Scotland’s ban on tail docking of dogs lifted

Scotlands outright ban on tail docking for dogs it to be ended. Picture:  Neil Hanna
Scotlands outright ban on tail docking for dogs it to be ended. Picture: Neil Hanna
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Scotland’s outright ban on tail docking for dogs it to be ended, Environment Secretary Roseanna Cunningham has announced.

Ministers are to create exemptions which will allow vets to shorten the tails of spaniels and hunt point retrievers when they are puppies, with legislation expected to be brought before Holyrood early next year.

The move is part of a series of measures aimed at improving animal welfare which will mean that electronic training collars will only be permitted to be used under the guidance of an approved trainer or vet.

In addition, ministers will also bring forward a Bill to ban the use of wild animals in travelling circumstances in May 2017, which could then be put in place the following year.

The Scottish Government brought in the ban on tail docking in 2007 as part of the Animal Health and Welfare (Scotland) Act 2006, which also makes it illegal to take a dog out of Scotland to have its tail removed.

While other parts of the UK have a ban on docking, there are exemptions for working dogs including spaniels, hunt point retrievers and terriers.

Ms Cunningham said: “We have seen evidence that some working dogs are suffering tail injuries, so I have decided to allow vets to shorten the tails of spaniel and hunt point retriever puppies where they believe it will prevent future injuries amongst working dogs.”

The move came after 92 per cent of those who took part in a government consultation supported docking for these breeds.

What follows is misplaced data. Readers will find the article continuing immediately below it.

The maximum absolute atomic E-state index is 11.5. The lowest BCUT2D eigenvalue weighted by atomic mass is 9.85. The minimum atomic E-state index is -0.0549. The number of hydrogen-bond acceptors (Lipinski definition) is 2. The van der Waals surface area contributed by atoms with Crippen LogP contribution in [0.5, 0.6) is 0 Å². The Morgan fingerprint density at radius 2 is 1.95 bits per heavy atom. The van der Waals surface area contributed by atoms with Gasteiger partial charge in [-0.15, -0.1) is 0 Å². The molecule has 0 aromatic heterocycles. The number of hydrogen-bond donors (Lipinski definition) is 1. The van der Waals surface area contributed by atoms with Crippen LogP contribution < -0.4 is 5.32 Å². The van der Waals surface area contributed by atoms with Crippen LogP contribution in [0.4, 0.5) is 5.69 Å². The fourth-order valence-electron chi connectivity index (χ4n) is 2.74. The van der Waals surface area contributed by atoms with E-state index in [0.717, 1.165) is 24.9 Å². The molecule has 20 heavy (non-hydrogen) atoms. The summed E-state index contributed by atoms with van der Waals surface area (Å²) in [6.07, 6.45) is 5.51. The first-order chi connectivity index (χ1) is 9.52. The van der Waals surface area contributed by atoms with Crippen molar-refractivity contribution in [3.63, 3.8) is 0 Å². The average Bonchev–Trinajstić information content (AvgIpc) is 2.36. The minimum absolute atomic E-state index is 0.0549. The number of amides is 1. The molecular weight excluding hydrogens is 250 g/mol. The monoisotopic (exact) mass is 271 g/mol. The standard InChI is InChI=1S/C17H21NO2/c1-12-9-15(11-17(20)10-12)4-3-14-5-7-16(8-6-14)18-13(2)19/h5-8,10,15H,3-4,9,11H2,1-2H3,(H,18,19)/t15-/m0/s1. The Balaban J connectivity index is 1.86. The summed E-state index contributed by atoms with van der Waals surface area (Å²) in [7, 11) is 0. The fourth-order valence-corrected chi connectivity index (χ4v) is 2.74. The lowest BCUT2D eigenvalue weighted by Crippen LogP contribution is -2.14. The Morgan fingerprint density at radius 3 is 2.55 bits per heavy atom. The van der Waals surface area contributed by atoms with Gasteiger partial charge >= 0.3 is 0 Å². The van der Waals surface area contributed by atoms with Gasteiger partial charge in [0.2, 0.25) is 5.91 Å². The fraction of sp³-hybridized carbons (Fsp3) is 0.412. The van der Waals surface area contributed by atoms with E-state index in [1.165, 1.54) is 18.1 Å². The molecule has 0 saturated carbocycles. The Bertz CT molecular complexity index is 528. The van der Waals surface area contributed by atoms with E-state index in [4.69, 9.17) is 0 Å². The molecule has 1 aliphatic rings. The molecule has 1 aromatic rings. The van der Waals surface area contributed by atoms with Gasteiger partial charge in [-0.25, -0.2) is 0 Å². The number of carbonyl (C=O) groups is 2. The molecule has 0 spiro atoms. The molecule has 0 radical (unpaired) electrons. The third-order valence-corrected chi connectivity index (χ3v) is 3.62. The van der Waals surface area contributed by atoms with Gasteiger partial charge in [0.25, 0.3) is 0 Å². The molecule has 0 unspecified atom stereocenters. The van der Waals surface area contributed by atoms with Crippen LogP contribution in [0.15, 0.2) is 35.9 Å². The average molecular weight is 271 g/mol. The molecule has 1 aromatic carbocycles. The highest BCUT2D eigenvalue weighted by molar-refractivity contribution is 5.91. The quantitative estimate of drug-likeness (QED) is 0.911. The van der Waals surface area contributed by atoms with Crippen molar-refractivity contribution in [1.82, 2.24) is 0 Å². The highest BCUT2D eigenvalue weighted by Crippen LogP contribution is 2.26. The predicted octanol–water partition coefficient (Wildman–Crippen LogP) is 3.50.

Almost two-thirds (62 per cent) of those who responded said the current total ban has had a negative impact on commercial dog breeding in Scotland, with the same proportion saying they knew of people who were buying working dogs with docked tails from elsewhere.

Meanwhile, 28 per cent said that the current law had had a negative financial impact on them, through factors such as a loss of sales of dogs, or with tail injuries resulting in a loss of days when working dogs could be used and vets’ bills.

Although the ban was introduced almost a decade ago, the Scottish Government said at the time that if it compromised the overall welfare of working dogs, ministers would reconsider their position.

Ms Cunningham said: “Scotland is a nation of animal lovers and we take the welfare of our pets, animals and livestock very seriously.

“We have consulted extensively on a number of issues and we will now improve our legislation by regulating the use of electronic training collars. There is evidence that these devices can cause suffering so they will only be permitted for use as a last resort and under the guidance of an approved trainer or vet.”

Alex Hogg, chairman of the Scottish Gamekeepers Association, said the exemptions on tail docking would be a “major improvement to animal welfare legislation in this country”.